Women's Conditions In The Victorian Age

754 Words4 Pages
For many years, women have been considered inferior to men and, as a consequence, they have been subservient to men and to their own families. For instance, they had to be chaste, obedient, sympathetic, powerless, they could not go out when they wanted or dressed as they liked, but they were expected to stay at home and dedicated themselves to the education of children and to the domestic cleaning.

In the history of the United Kingdom, an important period that contributed to the subsequent independence of women was the Victorian Age. During this era, we can identify three types of women:
- Women who belonged to the nobility class; they were educated and they had the opportunity to enjoy a luxurious life.
- Middle class women; one of their main goals was to marry a noble man in order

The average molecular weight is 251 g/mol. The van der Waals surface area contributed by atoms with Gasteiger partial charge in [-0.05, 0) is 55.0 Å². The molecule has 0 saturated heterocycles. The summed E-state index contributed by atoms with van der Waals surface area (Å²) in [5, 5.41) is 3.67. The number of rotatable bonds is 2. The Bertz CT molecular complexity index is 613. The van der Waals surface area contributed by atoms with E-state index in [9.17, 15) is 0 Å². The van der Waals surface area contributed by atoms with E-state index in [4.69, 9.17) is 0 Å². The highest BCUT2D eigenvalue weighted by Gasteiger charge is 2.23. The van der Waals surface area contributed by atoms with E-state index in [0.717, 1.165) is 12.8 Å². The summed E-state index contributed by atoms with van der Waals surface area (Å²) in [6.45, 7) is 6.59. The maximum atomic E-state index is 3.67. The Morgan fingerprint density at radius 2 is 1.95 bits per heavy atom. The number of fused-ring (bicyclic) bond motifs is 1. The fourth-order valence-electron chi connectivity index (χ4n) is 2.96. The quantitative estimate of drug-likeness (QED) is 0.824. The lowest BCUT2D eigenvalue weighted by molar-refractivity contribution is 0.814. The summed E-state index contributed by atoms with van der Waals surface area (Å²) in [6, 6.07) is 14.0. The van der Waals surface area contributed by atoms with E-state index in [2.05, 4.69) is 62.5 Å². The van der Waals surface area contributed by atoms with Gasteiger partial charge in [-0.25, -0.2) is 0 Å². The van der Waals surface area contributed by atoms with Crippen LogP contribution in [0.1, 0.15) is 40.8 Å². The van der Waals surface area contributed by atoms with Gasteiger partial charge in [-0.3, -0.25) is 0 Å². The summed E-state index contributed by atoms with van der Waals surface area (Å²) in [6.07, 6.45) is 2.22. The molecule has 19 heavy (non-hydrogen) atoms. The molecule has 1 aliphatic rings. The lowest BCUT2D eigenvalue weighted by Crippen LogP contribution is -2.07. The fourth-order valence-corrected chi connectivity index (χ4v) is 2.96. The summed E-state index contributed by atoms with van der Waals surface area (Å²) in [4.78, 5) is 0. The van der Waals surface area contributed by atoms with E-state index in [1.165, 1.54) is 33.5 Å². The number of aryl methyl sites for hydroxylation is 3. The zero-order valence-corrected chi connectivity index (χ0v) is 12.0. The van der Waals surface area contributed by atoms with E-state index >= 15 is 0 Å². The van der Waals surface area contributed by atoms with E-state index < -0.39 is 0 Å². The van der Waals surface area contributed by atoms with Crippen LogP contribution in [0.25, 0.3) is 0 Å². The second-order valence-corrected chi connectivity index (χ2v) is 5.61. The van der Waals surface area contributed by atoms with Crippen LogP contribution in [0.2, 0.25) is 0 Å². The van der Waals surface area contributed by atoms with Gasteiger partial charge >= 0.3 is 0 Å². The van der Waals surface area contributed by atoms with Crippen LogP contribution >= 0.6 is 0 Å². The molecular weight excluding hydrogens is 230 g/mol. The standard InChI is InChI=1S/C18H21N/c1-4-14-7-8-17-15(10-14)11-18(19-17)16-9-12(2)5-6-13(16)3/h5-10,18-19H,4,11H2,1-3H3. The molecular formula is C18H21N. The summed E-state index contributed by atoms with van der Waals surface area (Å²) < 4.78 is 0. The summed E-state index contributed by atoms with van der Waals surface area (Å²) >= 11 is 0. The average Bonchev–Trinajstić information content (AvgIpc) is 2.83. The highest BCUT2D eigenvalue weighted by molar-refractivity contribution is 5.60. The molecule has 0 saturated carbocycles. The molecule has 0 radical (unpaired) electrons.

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The history of the main character, Jane, can be seen as a symbolical “pilgrimage towards maturity and fulfillment” (Newman 1996:475) which began in Gateshead where she lived with her evil, wealthy aunt Mrs. Reed who sent Jane to Lowood Institution, a school for poor and orphaned girls. Time passed and after eight years, Jane left Lowood and found a job as a governess at Thornfield Hall where she fell in love with the master of the house, Edward Rochester, who proposed to her; however, the day of the marriage Jane found out that Mr. Rochester was already married to Bertha, who was mad and locked up in the attic of Thornfield. After that disillusionment, Jane’s trip continued to Moor House, where she was said that her dead uncle left her a great inheritance, and she also decided to give a second opportunity to Mr. Rochester after hearing his voice in the wind. The history ended in Ferndean with the marriage between Jane and Mr. Rochester, who after losing his eyesight in a fire, progressively recovered it just in time to see their firstborn
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